On Tuesday, the EU Council sent letters to 92 countries to draw up a list of ‘non-cooperative jurisdictions for tax purposes’’ by the end of 2017. In November 2016, EU finance ministers agreed on the rough criteria for such an EU blacklist. If a country does not meet the minimum standards of tax transparency and fair taxation, it will be placed on the EU list of tax havens. However, the precise details are still pending and will be discussed once more this Friday in the Council’s High-Level Working Group on Taxation. In particular, the criterion of ‘fair taxation’ is highly controversial as a few EU Member States consider the zero-taxation of profits to be permissible.
For the pre-selection of countries for the EU blacklist, the Commission has analyzed all countries on the basis of objective indicators such as strength of economic ties with the EU, importance of the financial sector, and legal stability. On the basis of this, the nonpublic Council’s “Code of Conduct Group on Business Taxation”, has selected 92 countries, which are to be investigated more closely. The US is also being analyzed, but EU member states are not being examined.
MEP Sven Giegold, financial and economic policy spokesperson of the Greens/EFA group commented:
“It is a slap in the face of all honest European taxpayers that the UK, Ireland and Luxembourg are blocking a real blacklist with strict criteria.The blacklist criteria discussed by the Member States are much weaker than what the Commission proposed. In particular, Britain is trying to protect its Jersey and Guernsey territories before it leaves the EU.
It is appropriate that the US is looked at more closely. Some US states allow the owners of trust accounts to remain anonymous, thereby paving the way for tax evasion and money laundering. The US still refuses to take part in the effective international exchange of tax data. And, unlike what was prescribed by the EU Anti-Money Laundering Directive and the International FATF, banks in the US do not need to request the personal details of the beneficiary account holders. The EU can no longer close its eyes for political reasons.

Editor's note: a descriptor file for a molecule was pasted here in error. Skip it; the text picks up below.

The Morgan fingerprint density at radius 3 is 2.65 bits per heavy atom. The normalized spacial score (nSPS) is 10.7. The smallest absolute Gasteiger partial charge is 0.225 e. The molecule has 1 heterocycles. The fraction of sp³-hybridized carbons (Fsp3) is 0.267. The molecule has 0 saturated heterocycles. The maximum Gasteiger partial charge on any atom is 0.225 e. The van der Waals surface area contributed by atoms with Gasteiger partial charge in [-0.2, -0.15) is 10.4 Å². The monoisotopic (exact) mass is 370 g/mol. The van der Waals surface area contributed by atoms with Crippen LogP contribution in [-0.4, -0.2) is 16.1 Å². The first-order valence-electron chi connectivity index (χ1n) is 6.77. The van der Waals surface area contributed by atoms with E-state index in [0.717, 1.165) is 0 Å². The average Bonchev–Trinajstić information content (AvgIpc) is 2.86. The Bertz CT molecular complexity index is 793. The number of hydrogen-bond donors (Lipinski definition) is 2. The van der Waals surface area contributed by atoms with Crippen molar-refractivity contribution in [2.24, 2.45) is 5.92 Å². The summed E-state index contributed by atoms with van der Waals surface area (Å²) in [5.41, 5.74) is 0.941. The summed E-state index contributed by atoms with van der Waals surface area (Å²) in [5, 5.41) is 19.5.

It is absurd that the EU is creating a blacklist in the dark. The Council Working Group “Code of Conduct Group on Business Taxation” does not meet publicly and can only make unanimous decisions in this regard. The Working Group has not, since its formation in 1998, succeeded in effectively combating harmful tax practices within the EU. It is a bad joke that this group will now decide who is on the EU list of tax havens. Tax transparency must begin at home.”
The agreement of the EU finance minister on rough criteria for the blacklist can be found here:
The draft letter which was sent this week to 92 countries can be found here:
The 92 countries which will be screened further consist of 86 countries in tables I. and II. as well as sechs additional financial centres from tables III. to V.: